You can try to suppress your inner sissy. You can deepen your voice, straighten your wrist and hide your bangles and baubles at the back of the closet. You can invent rules and punishments to try to scare your inner sissy into submission -- that 's what Philip Dawkins, my guest this week on the podcast The Sewers of Paris, did. You can even claim masc 4 masc on your profile. But you just can't keep a good sissy down. As Philip learned, your inner sissy is going to come out, so you might as well give in.
Who are your favorite sissies from movies, TV and literature? I posed the question to my friends and was delighted by the response.
Back in the early days of film, it was harder for sissies to be overt. Here's Howard Everett Horton, who appears dismayed by female attention but intrigued by a waiter with scones:
But other sissies were unmistakable even in those heavily closeted times. Franklin Pangborn never seemed to hold back:
There's also the unforgivably under-appreciated Frank Nelson, who might not have been gay, exactly, but he certainly flitted around in his scenes with Jack Benny.
And here's Dr. Pretorious in Bride of Frankenstein, oozing with sinister science, a sort of mad version of All About Eve's George Sanders:
Pink-hued Snagglepuss seems to have had a delicate affect, although so far, no confirmed lovers have come forward.
Of course, there's a rich vein of sissies in The Boys in the Band. Harold is terrifying, but Emery's fey mincing is a sheer delight. And then his fangs come out:
For a whole army of sissies, take a look at the end of Blazing Saddles, when a western brawl literally breaks the fourth wall into a bunch of "sissy maries" doing "The French Mistake" -- a strange throwback to the early days when sissies had to butch it up when the cameras rolled.
Personally, I'm partial to Hollywood Montrose in Mannequin. "I never thought they'd hire anyone stranger than me," he purrs. At the climax of the film, he hoses down an army of security guards, proudly declaring that his favorite things are fighting and kissing boys.
Philip, my "Sewers of Paris" guest, adored Hank Azaria as Agador Spartacus in The Birdcage. It's a controversial depiction, since the actor is straight and he's way over the top. But as it turns out, he was all too aware of how fraught his portrayal might be -- and he agonized over it:
But even more controversial is Jack McFarland from Will and Grace. He's about as flouncy as they come, and a lot of gay men found a touch of homophobia in Sean Hayes' performance, particularly since he wasn't publicly out at the time. Was Jack an offensive clown, or a wry trickster?
But sissies are more than just entertaining -- they can also be life-changing. When I was a nervous queer kid in the suburbs, afraid of my own capacity for mincing, I was desperate for a knight in sparkling armor to rescue me. I needed someone to show me that it's OK to lift your pinky, it's safe to swish. That knight was Steven Stucker, who you probably know as Johnny from Airplane. But if you're looking for a deeper cut, you can catch him in a courtroom scene in Kentucky Fried Movie, where he plays a hysterical stenographer. Even though his appearances were brief, they were a revelation to me. Here was a man who could be funny and confident and unafraid even as his loafers lighten to the point that he's almost walking on the ceiling. At that time, I thought there was nothing worse than a man who isn't masculine. But it was as if Stephen's characters were looking right at me, saying, hey, it's all right kid. Go ahead. Stop holding back. It's so much fun to be a sissy.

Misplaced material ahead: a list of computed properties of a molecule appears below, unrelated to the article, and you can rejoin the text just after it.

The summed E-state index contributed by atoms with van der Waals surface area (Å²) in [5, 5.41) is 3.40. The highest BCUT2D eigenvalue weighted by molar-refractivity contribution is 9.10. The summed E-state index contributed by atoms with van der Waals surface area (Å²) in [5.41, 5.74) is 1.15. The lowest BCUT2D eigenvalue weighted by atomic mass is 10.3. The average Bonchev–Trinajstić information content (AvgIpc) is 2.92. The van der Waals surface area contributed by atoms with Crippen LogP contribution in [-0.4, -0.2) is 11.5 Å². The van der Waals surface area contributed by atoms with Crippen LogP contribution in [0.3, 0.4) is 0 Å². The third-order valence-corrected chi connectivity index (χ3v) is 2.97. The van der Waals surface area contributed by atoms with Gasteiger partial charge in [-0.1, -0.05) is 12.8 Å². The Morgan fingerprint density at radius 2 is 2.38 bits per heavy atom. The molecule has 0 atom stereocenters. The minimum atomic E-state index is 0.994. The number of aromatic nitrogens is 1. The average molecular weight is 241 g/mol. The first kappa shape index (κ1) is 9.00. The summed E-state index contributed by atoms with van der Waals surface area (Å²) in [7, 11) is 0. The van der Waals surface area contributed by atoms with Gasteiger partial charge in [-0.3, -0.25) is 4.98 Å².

But for my favorite Stucker appearance, check out his 1985 appearance on Donahue -- it's on YouTube -- where he talks calmly and honestly about living with AIDS, even as a live audience boos him. Being an effeminate openly gay man in those days was scary enough, but to go on national TV before a hostile audience and tell people that AIDS isn't a death sentence must have taken more courage than most of us can even dream of. In his appearance, Stephen is upbeat and energetic, and as always funny -- "Don't I look fabulous?" he demands. Stephen was fearlessly effete at a time when that was considered shameful, and open about his health when the country was gripped by fear.
When he was in Airplane, he was what I needed to see. When he was on Donahue, he was what the country needed to see.
Society has a tendency to heap shame on the sissy, deriding him as weak or faint of heart. He even faces rejection from other gay men who demand "no femmes." But sissies are brave. They're defiant. And sometimes, they're even heroes.